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Formula 1

Russell: F1 racing rules don’t factor in real-world dynamics

by Scott Mitchell-Malm
4 min read

George Russell believes his penalty for colliding with Sergio Perez in the Austrian Grand Prix shows that Formula 1’s 2022 racing rules do not factor in the dynamics of a racing incident.

At the start of this year, the FIA introduced new guidelines for overtaking that placed great emphasis on the positioning of the cars at the apex.

A driver attempting a move on the outside, as Perez did to Russell on the opening lap at the Red Bull Ring, must be left room if they have a “significant portion” of their car alongside and the stewards will specifically consider if the overtaking car is “ahead of the other car from the apex of the corner”.

Perez braked later than Russell on the outside and moved ahead by the apex, before the pair made contact mid-corner in an incident Russell was judged “wholly” responsible for and hit with a five-second penalty over.

Motor Racing Formula One World Championship Austrian Grand Prix Race Day Spielberg, Austria

Russell conceded that “to the letter of the law, I was in the wrong and he was in the right” but argued this just showed the new guidelines are of limited use if followed explicitly without factoring in the specific circumstances of the incident.

He felt the penalty was “harsh” and reckoned there was “nothing more I could have done” as he was already on the brakes when Perez launched his move, and was applying full lock with Perez forcing him to take a tight line.

“Every single incident is different, the dynamics of every single incident is different,” said Russell.

“The fact was, Checo was on my outside, and I needed to leave him space, but if he puts me in a position when I’m already at the limit of my car, and somebody turns in who has more grip, there’s nowhere I can go.

Motor Racing Formula One World Championship Austrian Grand Prix Race Day Spielberg, Austria

“From the second I braked, I was on the limit of my car and there’s nothing more that I can do.

“But he was in the clean air, Carlos [Sainz] was on the inside defending [ahead of Russell].

“He’s got a lot of experience, he knows how this goes.

“From a stewarding prospective, it’s so difficult. We’re all looking for consistency but we don’t want penalties dished out left, right and centre.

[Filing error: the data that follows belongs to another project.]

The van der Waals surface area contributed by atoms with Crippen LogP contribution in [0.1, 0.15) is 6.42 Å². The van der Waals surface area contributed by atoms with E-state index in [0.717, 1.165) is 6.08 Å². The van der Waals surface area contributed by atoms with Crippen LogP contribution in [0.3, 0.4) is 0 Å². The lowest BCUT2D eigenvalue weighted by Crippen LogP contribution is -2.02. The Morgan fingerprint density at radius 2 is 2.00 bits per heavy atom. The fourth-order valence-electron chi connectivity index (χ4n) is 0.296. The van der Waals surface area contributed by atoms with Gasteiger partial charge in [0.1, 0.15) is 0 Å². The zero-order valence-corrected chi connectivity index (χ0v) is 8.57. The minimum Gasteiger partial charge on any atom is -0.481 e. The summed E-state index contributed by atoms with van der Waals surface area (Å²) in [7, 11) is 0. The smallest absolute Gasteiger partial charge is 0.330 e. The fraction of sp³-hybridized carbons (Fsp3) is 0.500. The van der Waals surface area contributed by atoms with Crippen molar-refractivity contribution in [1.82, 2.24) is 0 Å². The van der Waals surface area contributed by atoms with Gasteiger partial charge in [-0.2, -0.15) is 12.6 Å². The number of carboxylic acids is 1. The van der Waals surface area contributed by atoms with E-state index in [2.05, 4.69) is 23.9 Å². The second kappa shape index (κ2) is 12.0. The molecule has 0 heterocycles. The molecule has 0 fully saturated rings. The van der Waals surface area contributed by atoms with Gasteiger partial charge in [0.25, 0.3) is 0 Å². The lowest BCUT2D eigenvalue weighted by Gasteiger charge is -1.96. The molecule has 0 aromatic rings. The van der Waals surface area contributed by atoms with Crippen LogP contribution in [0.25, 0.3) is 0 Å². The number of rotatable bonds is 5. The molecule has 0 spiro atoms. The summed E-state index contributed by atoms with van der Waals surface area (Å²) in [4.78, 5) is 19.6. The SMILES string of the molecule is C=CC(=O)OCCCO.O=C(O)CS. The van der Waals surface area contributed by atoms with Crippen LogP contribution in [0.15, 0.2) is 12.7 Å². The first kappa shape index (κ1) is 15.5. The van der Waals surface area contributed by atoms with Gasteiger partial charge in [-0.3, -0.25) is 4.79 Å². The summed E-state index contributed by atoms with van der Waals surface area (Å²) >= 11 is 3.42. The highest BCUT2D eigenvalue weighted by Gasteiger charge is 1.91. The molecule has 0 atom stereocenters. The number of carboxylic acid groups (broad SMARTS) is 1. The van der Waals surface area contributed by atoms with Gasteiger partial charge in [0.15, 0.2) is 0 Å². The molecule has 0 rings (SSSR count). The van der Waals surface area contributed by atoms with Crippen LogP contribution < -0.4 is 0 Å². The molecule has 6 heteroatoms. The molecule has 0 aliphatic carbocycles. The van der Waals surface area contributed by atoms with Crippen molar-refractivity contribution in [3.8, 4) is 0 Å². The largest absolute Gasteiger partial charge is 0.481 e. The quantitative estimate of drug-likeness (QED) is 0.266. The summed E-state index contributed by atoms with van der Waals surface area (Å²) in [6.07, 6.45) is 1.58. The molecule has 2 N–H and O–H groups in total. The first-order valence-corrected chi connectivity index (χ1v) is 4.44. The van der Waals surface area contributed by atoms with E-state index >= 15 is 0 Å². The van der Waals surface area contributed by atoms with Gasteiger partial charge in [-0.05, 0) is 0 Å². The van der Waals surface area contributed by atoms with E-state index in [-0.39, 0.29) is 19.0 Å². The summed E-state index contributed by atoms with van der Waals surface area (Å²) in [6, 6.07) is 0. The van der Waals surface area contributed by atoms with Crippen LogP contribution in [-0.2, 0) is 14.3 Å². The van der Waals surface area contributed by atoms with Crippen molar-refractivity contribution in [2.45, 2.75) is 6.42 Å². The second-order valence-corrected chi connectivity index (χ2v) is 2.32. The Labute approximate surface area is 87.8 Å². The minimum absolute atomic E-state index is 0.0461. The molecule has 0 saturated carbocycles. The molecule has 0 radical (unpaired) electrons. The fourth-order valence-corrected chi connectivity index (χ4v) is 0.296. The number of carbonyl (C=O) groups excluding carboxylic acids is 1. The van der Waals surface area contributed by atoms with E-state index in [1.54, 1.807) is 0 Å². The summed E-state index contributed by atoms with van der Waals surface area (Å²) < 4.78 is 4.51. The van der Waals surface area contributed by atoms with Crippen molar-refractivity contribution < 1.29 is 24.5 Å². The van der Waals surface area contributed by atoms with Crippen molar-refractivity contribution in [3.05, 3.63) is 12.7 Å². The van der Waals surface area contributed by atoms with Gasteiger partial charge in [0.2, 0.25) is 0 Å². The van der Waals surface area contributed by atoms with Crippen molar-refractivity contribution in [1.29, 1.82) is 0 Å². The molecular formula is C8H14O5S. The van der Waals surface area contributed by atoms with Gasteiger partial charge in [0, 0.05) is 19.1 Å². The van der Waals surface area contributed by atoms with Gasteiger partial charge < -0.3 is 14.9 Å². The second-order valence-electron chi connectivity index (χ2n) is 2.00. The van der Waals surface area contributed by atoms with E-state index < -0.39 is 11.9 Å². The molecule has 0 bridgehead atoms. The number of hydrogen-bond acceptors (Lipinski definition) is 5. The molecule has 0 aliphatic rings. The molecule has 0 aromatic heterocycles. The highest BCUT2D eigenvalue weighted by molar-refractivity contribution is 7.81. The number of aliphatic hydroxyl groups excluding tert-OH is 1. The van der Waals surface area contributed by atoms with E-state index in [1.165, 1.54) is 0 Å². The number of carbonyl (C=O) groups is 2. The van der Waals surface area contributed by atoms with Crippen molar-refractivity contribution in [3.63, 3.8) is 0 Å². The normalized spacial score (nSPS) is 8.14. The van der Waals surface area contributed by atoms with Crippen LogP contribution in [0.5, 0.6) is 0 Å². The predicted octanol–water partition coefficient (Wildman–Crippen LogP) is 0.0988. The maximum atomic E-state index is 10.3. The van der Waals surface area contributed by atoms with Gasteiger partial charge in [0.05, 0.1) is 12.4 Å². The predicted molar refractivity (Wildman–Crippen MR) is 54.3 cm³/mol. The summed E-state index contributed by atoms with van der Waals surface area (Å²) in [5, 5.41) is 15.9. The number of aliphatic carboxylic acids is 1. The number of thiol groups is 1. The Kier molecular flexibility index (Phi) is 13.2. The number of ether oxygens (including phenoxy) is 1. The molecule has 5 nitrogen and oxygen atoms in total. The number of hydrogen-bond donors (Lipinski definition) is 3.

“We need to be working closer together for us all to be on the same page.”

Russell, a Grand Prix Drivers Association director, said earlier in the weekend that the drivers collectively are frustrated with the consistency of decision-making so far this season.

Several drivers felt the new guidelines were not followed at the British Grand Prix one week before Austria, as that race featured multiple flashpoints including cases of drivers being forced off the track and Perez cutting a corner to gain a position.

But none of those incidents resulted in contact, whereas in Austria the Russell/Perez clash did – as did a collision between Pierre Gasly and Sebastian Vettel at the same corner – which meant these accidents presented another test of the guidelines.

“Obviously I’m very biased but I wouldn’t have called it [Russell’s fault],” said Mercedes team boss Toto Wolff.

“He had full steering lock on the inside, and I wouldn’t have penalised that.

“I tried to have a neutral perspective, but maybe if I’m on the other side of the fence, I see it differently.”

And Perez did exactly that. While the Mercedes camp felt Perez had a part to play in what it clearly believed was a racing incident, he disagreed.

Perez put the blame on Russell and said he was “surprised” by what the Mercedes driver did.

Motor Racing Formula One World Championship Austrian Grand Prix Race Day Spielberg, Austria

“I was clearly ahead, it was up to George to really control his car, which he clearly couldn’t,” said Perez.

“And we ended up making contact. There was nothing else I could have done.

“I gave him enough room, I was already very close to the gravel to make sure we had enough room for both of us to make the corner.

“For the standards of George, I’m very surprised.”

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